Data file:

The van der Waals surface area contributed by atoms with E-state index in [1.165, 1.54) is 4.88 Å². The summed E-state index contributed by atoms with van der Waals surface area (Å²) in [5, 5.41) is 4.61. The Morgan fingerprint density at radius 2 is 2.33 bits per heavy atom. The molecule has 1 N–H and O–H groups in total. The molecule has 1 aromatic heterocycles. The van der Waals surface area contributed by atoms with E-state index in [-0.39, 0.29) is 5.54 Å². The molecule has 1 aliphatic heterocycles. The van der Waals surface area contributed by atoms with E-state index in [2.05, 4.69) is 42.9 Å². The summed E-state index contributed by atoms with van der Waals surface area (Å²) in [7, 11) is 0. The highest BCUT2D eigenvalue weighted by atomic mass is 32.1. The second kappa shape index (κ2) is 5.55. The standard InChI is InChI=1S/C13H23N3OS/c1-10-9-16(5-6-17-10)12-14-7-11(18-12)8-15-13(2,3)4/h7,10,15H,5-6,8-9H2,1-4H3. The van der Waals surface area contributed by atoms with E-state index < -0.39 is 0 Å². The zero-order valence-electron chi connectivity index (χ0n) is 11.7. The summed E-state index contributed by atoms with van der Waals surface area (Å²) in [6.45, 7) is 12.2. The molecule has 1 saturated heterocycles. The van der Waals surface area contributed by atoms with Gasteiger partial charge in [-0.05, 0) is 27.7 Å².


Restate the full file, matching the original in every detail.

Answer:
The van der Waals surface area contributed by atoms with E-state index in [1.165, 1.54) is 4.88 Å². The summed E-state index contributed by atoms with van der Waals surface area (Å²) in [5, 5.41) is 4.61. The Morgan fingerprint density at radius 2 is 2.33 bits per heavy atom. The molecule has 1 N–H and O–H groups in total. The molecule has 1 aromatic heterocycles. The van der Waals surface area contributed by atoms with E-state index in [-0.39, 0.29) is 5.54 Å². The molecule has 1 aliphatic heterocycles. The van der Waals surface area contributed by atoms with E-state index in [2.05, 4.69) is 42.9 Å². The summed E-state index contributed by atoms with van der Waals surface area (Å²) in [7, 11) is 0. The highest BCUT2D eigenvalue weighted by atomic mass is 32.1. The second kappa shape index (κ2) is 5.55. The standard InChI is InChI=1S/C13H23N3OS/c1-10-9-16(5-6-17-10)12-14-7-11(18-12)8-15-13(2,3)4/h7,10,15H,5-6,8-9H2,1-4H3. The van der Waals surface area contributed by atoms with E-state index < -0.39 is 0 Å². The zero-order valence-electron chi connectivity index (χ0n) is 11.7. The summed E-state index contributed by atoms with van der Waals surface area (Å²) in [6.45, 7) is 12.2. The molecule has 1 saturated heterocycles. The van der Waals surface area contributed by atoms with Gasteiger partial charge in [-0.05, 0) is 27.7 Å².